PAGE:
Exploring Development and Loss: Blue Sky Artist Talks

By Emily Albertson, featuring Seiya Bowen and Aleksey Kondratyev

It’s the beginning of the month, which means new art has found its temporary home on the walls of galleries across Portland. This past week I spent some time at Blue Sky gallery for artist talks by the two newest exhibiting artists, Seiya Bowen and Aleksey Kondratyev. Their work may be based in two different parts of the world (Bowen’s work was made in Japan and Kondratyev’s in Kazakhstan) but these two artists have more in common than meets the eye: both immigrated to the United States, graduated with BFAs in photography in 2014, and are showing work focusing on people and cultures affected by the constantly expanding socio-economic landscape of today.

Seiya Bowen

For Bowen, a Japanese American based in New Mexico, visiting his grandparents in his hometown of Nadachi, Japan has been an exploration of identity and loss. As more and more people move to large cities for jobs and more promising futures, Bowen has seen Nadachi disappear under shadow of the bullet train line, shrinking in population by over 400 within a year. His intimate portraits of a shrinking village, featuring portraits of aging locals and forgotten keepsakes, show not only an ever present change in the socio economic landscape of Japan, but also the quiet passing of a home that is so strongly rooted in his childhood and Japanese identity.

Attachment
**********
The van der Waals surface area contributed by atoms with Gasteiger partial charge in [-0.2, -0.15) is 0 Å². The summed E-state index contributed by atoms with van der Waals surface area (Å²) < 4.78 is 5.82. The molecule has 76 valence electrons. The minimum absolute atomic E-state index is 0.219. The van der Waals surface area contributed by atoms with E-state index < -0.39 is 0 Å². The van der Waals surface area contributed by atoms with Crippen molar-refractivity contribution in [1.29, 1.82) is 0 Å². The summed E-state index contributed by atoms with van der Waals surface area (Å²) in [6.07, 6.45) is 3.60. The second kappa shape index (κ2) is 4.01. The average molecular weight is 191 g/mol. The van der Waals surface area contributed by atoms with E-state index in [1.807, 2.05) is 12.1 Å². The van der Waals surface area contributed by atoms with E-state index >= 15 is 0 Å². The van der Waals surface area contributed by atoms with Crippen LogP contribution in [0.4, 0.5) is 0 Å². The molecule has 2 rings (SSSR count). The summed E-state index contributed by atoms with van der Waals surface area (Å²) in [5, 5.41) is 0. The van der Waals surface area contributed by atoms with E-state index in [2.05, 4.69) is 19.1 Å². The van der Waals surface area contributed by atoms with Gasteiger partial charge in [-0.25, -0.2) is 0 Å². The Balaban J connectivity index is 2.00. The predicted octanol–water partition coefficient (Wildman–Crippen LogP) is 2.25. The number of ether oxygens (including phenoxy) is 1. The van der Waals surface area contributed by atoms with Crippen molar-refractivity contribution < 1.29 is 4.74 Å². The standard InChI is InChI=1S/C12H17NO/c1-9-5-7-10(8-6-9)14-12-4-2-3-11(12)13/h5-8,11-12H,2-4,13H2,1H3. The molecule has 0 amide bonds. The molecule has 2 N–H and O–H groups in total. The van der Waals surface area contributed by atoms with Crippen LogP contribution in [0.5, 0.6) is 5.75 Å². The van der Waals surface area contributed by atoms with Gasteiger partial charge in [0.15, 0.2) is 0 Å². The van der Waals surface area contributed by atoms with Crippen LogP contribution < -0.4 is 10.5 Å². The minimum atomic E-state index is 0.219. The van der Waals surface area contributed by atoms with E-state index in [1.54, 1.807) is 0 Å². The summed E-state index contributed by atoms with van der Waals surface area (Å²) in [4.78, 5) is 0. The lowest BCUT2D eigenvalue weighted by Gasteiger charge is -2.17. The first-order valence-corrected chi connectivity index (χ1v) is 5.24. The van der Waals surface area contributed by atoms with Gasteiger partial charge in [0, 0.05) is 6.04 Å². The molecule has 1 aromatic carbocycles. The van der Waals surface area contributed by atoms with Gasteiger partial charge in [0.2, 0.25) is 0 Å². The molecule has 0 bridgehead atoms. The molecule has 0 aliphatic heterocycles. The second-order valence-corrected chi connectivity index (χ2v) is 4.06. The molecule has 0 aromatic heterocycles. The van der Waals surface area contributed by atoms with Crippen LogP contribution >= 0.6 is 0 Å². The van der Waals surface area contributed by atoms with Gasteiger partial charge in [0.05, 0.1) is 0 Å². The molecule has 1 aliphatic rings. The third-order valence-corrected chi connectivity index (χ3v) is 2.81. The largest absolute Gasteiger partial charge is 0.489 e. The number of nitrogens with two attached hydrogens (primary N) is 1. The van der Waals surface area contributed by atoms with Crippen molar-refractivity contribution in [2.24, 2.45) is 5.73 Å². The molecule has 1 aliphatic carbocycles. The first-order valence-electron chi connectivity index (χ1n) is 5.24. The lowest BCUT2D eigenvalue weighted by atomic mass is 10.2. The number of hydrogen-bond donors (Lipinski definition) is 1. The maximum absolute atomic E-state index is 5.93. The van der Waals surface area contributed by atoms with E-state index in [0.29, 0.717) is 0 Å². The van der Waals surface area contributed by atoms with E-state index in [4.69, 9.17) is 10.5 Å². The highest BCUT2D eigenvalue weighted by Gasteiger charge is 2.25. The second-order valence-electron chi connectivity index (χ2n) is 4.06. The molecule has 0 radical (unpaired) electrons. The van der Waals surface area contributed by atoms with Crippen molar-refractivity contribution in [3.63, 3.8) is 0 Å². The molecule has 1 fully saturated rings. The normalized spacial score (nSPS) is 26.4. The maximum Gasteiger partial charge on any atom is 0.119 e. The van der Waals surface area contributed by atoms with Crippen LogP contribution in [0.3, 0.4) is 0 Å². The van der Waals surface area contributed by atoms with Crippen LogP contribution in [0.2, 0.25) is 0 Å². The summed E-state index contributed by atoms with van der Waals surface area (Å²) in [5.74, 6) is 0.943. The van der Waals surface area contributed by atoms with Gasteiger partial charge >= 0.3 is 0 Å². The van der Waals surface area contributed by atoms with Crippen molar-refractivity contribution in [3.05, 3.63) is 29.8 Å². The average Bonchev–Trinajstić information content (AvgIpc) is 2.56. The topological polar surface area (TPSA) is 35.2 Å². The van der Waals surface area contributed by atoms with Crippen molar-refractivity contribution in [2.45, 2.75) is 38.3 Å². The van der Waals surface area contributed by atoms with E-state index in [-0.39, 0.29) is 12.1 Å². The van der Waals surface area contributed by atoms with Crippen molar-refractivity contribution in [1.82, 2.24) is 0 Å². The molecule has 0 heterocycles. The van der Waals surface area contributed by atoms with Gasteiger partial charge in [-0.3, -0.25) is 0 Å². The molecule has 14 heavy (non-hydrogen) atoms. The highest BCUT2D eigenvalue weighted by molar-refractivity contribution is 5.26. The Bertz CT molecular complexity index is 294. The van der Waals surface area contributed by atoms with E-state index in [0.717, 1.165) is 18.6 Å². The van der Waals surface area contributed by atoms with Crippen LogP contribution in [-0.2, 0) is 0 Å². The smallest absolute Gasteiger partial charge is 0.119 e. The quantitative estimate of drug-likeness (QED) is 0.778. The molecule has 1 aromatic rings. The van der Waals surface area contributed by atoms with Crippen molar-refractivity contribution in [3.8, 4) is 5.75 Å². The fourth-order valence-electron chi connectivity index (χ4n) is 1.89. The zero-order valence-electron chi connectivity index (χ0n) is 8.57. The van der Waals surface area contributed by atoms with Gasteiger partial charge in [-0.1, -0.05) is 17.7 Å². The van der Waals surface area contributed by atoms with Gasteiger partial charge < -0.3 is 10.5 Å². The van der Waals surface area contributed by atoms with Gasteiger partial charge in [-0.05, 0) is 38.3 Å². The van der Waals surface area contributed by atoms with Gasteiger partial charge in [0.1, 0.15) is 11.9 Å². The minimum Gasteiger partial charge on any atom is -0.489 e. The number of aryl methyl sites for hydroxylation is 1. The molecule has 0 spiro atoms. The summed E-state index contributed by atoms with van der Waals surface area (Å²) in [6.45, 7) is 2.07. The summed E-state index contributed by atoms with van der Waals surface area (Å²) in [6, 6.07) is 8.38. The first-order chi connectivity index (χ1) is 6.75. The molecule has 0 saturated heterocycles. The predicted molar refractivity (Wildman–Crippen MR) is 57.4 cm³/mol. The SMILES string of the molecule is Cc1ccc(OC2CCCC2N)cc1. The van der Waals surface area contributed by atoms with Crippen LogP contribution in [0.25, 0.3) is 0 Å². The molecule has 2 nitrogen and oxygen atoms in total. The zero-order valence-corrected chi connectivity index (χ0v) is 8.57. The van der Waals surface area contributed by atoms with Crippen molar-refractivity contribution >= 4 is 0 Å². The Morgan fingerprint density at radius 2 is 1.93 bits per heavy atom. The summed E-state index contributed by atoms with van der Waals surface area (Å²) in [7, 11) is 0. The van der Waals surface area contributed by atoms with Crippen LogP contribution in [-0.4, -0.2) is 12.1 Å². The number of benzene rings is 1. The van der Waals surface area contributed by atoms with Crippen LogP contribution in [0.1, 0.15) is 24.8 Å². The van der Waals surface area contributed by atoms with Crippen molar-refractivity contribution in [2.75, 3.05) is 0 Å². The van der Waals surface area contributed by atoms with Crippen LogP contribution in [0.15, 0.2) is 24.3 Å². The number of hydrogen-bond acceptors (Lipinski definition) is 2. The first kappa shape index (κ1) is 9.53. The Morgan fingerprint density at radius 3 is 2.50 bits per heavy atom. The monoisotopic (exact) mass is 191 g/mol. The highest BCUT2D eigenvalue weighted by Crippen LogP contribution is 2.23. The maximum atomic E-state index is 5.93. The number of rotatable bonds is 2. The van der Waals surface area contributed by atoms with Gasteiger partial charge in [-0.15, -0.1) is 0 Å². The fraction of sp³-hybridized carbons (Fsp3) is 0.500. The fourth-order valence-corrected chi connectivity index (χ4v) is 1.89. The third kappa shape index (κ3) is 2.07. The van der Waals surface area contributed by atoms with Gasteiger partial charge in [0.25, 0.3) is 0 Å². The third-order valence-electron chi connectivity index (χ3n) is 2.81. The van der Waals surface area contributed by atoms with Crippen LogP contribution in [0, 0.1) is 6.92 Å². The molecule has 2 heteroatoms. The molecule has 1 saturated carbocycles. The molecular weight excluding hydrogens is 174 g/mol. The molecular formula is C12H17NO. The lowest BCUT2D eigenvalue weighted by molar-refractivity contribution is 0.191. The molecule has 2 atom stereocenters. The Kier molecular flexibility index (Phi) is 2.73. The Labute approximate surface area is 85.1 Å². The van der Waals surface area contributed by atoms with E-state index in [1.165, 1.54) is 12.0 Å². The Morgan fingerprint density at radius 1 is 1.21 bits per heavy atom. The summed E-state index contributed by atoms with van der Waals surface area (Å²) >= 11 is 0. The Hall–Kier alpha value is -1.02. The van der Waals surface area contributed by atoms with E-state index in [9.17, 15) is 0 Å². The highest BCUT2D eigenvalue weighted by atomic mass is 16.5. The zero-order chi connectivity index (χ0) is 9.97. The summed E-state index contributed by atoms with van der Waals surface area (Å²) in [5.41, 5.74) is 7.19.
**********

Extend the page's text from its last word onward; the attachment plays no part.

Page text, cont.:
Aleksey Kondratyev

Born in Kyrgyzstan, Kondratyev works between Detroit and Central Asia, but most of his work focuses on geo-political narrative of a central Asia affected by the colonization by the Soviet Union. Kondratyev explores these narratives by photographing architecture and people in the middle of these culture clashes, but his series “Ice Fishers” being shown at Blue Sky, almost removes any evidence of a contextual landscape. In each large print, one or two men hunch over inside a large plastic bag as they fish in frozen Ishim River in Kazakhstan, one of the coldest populated regions on Earth. The images are minimalist and mainly monochromatic; each man is isolated within the large frame of ice, wrapped in their own little bubble of plastic as the harsh wind rages around them. We can’t see any of their faces, but we know these are men of tradition, patiently waiting hours upon hours in -30 degree temperatures for their next catch.

Seiya Bowen’s “Nadachi” and Aleksey Kondratyev’s “Ice Fishers” will be up in Blue Sky Gallery until May 28th.

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